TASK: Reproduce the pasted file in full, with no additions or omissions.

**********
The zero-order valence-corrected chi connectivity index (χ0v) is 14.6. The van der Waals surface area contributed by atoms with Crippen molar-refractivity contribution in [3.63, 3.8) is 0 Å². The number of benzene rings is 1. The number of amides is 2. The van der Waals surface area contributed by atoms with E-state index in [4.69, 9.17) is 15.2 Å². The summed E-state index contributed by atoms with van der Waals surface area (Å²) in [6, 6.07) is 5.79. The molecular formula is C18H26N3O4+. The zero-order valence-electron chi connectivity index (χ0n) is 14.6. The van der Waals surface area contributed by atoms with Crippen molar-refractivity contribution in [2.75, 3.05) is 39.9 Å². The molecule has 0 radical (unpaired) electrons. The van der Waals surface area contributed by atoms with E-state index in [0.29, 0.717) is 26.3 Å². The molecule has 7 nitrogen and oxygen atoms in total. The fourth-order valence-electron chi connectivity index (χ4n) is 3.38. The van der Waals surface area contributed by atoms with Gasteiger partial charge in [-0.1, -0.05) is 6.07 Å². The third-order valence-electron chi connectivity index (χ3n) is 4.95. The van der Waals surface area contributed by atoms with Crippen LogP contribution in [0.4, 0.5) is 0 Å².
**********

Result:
The zero-order valence-corrected chi connectivity index (χ0v) is 14.6. The van der Waals surface area contributed by atoms with Crippen molar-refractivity contribution in [3.63, 3.8) is 0 Å². The number of benzene rings is 1. The number of amides is 2. The van der Waals surface area contributed by atoms with E-state index in [4.69, 9.17) is 15.2 Å². The summed E-state index contributed by atoms with van der Waals surface area (Å²) in [6, 6.07) is 5.79. The molecular formula is C18H26N3O4+. The zero-order valence-electron chi connectivity index (χ0n) is 14.6. The van der Waals surface area contributed by atoms with Crippen molar-refractivity contribution in [2.75, 3.05) is 39.9 Å². The molecule has 0 radical (unpaired) electrons. The van der Waals surface area contributed by atoms with E-state index in [0.29, 0.717) is 26.3 Å². The molecule has 7 nitrogen and oxygen atoms in total. The fourth-order valence-electron chi connectivity index (χ4n) is 3.38. The van der Waals surface area contributed by atoms with Gasteiger partial charge in [-0.1, -0.05) is 6.07 Å². The third-order valence-electron chi connectivity index (χ3n) is 4.95. The van der Waals surface area contributed by atoms with Crippen LogP contribution in [0.4, 0.5) is 0 Å².